Artificial Intelligence
Design Futuring
Human Reasoning

Design and AI

This thesis sees design as a way to make a positive socio-economic change. It investigates the influences of artificial intelligence on design processes, trying to understand how AI can augment instead of making choices for us.
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"Design has too often been deployed at the low-value end of the product spectrum, putting the lipstick on the pig." - Dan Hill.

In addition to the quote above, Dan Hill adds in his book: "In doing this, design has failed to make a case for its core value, which is addressing genuinely meaningful, genuinely knotty problems by convincingly articulating and delivering alternative ways of being." In the spirit of the quote, this thesis will address the part of the design that deals with intertwined but meaningful problems.

Herbert Simon framed design as developing courses of action to transition from existing circumstances to preferred ones. Simon's definition encapsulates the essence of design as an agent of change. This definition sets design as a discipline beyond simply addressing aesthetics or functionality but to actively shaping the environment and society.

This research explores the diverse influences of Artificial Intelligence on the design process, particularly the ambiguity and complexity characterizing the initial stages.

Navigating the Fuzzy Front End

Design argumentation is always guided by the critical question of what information is important and what might have been overlooked. anticipate aims to navigate this uncertainty and improve decision-making by highlighting potential missing knowledge and biases.
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The process of design argumentation is primarily guided by determining the critical information and identifying any overlooked data. The goal is to navigate this uncertain terrain and enhance decision-making by underlining potential unknowns and biases.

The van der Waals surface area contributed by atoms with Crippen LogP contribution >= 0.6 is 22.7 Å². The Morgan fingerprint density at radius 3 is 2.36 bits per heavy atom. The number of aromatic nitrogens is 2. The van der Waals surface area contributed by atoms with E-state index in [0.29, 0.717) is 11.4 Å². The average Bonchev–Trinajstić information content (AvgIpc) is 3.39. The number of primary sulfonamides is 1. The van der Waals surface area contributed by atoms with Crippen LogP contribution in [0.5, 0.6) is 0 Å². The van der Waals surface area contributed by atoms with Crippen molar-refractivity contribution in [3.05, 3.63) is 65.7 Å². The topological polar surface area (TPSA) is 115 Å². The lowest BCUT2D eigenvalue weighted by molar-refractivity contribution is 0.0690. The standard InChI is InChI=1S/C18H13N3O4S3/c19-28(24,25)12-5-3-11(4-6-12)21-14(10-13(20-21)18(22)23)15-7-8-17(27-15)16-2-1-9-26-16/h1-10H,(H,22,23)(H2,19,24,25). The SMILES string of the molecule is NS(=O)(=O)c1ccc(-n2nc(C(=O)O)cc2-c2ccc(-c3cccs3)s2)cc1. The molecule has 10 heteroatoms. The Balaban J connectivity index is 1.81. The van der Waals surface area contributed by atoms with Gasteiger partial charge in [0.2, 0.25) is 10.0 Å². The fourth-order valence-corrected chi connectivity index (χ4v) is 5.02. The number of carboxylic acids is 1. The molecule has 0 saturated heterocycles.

Designers consistently encounter a multifaceted environment that challenges them to use more than just problem-solving and analytical skills. Creating effective solutions requires the identification, framing, and iterative redefinition of challenges. The complexity usually stems from the uncertainty about the significance of particular information and the inability to detect unknown factors timely.

Research consisting of 14 initial interviews was conducted under the premise that AI could significantly simplify the design process by reducing its complexity. The interviews revealed that there are well-established methods for summarizing and clarifying information, primarily through divergent and convergent strategies.

Complexity emerges when there is insufficient knowledge about the subject. The initial phase involves extensive questioning among stakeholders to eliminate these unknowns. Gathering a primary set of ideas, hypotheses, and potential issues significantly addresses this challenge.

Designers frequently find it challenging to dissect problems, mainly when time constraints restrict research. Users may sometimes adapt to specific issues, compounding the difficulty in identifying problems. A systemic view of problems is optimal, but the inherent complexity often makes this approach impractical.

The process of decision-making is a crucial aspect that requires significant attention. Making decisions iteratively and transparently is critical. For this purpose, designers can effectively condense issues and create clear presentations for stakeholders.

Locked in the Present

When used in the design process, AI consistently delivers the most probable outcomes, using its ability to analyze and predict on vast amounts of data. Using human-created data, the large language models are based on current thought structures and thus project the current beliefs into the future.
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There are inherent problems in using AI in design. Biased human data could lead to undesirable results, which makes the propensity to prioritize the most probable outcomes detrimental to design.

The large language models are founded on data that tends to retain our societal thought patterns, implying that AI alone cannot solve problems that need a shift in thought structures. Complicating the matter is the existence of self-reinforcing loops, further solidifying societal thought patterns and influencing actions and expectations that drive our communities.

The training data of AI represent human perceptions and interpretations, as explained in "Preferable Futures" by Nohr and Kaldrack. They note that "data-driven AI exposes the prejudices and wishful thinking of those who feed it, thus stabilizing social structures and expectations. AI has been used in various contexts to limit uncertainties, whether in decision-making systems, training simulations, or full enterprise simulations. These applications share a common goal: controlling or making contingency controllable, leading to a rationality of "predictability.""